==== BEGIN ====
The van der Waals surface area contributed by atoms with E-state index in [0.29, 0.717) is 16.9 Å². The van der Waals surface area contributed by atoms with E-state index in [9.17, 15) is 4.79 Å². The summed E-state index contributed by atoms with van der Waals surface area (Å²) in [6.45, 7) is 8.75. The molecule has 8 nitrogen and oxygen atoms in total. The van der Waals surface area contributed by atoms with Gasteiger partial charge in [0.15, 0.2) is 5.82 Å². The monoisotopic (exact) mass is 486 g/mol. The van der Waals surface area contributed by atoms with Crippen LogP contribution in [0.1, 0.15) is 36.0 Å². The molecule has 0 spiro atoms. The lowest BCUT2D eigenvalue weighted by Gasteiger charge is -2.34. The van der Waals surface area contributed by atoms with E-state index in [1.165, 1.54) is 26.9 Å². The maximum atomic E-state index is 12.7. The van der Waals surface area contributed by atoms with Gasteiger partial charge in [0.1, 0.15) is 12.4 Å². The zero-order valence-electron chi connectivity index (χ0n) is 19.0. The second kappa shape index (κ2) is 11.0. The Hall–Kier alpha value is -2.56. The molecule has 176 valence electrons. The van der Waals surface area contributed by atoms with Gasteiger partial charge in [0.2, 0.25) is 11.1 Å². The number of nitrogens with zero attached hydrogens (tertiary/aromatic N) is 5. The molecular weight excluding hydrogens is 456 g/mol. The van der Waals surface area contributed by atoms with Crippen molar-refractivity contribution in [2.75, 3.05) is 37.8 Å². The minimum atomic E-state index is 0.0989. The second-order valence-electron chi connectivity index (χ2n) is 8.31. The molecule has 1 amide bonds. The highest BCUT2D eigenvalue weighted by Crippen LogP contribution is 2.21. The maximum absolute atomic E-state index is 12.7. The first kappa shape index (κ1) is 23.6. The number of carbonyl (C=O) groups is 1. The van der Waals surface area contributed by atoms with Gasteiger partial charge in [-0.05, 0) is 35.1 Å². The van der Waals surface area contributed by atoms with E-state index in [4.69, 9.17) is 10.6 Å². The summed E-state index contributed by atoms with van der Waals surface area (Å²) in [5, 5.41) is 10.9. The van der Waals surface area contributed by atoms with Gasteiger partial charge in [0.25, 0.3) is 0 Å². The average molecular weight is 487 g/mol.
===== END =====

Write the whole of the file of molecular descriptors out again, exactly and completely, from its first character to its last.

The van der Waals surface area contributed by atoms with E-state index in [0.29, 0.717) is 16.9 Å². The van der Waals surface area contributed by atoms with E-state index in [9.17, 15) is 4.79 Å². The summed E-state index contributed by atoms with van der Waals surface area (Å²) in [6.45, 7) is 8.75. The molecule has 8 nitrogen and oxygen atoms in total. The van der Waals surface area contributed by atoms with Gasteiger partial charge in [0.15, 0.2) is 5.82 Å². The monoisotopic (exact) mass is 486 g/mol. The van der Waals surface area contributed by atoms with Crippen LogP contribution in [0.1, 0.15) is 36.0 Å². The molecule has 0 spiro atoms. The lowest BCUT2D eigenvalue weighted by Gasteiger charge is -2.34. The van der Waals surface area contributed by atoms with E-state index in [1.165, 1.54) is 26.9 Å². The maximum atomic E-state index is 12.7. The van der Waals surface area contributed by atoms with Gasteiger partial charge in [0.1, 0.15) is 12.4 Å². The zero-order valence-electron chi connectivity index (χ0n) is 19.0. The second kappa shape index (κ2) is 11.0. The Hall–Kier alpha value is -2.56. The molecule has 176 valence electrons. The van der Waals surface area contributed by atoms with Gasteiger partial charge in [0.2, 0.25) is 11.1 Å². The number of nitrogens with zero attached hydrogens (tertiary/aromatic N) is 5. The molecular weight excluding hydrogens is 456 g/mol. The van der Waals surface area contributed by atoms with Crippen molar-refractivity contribution in [2.75, 3.05) is 37.8 Å². The minimum atomic E-state index is 0.0989. The second-order valence-electron chi connectivity index (χ2n) is 8.31. The molecule has 1 amide bonds. The highest BCUT2D eigenvalue weighted by Crippen LogP contribution is 2.21. The maximum absolute atomic E-state index is 12.7. The first kappa shape index (κ1) is 23.6. The number of carbonyl (C=O) groups is 1. The van der Waals surface area contributed by atoms with Gasteiger partial charge in [-0.05, 0) is 35.1 Å². The van der Waals surface area contributed by atoms with E-state index in [4.69, 9.17) is 10.6 Å². The summed E-state index contributed by atoms with van der Waals surface area (Å²) in [5, 5.41) is 10.9. The van der Waals surface area contributed by atoms with Gasteiger partial charge in [0.25, 0.3) is 0 Å². The average molecular weight is 487 g/mol.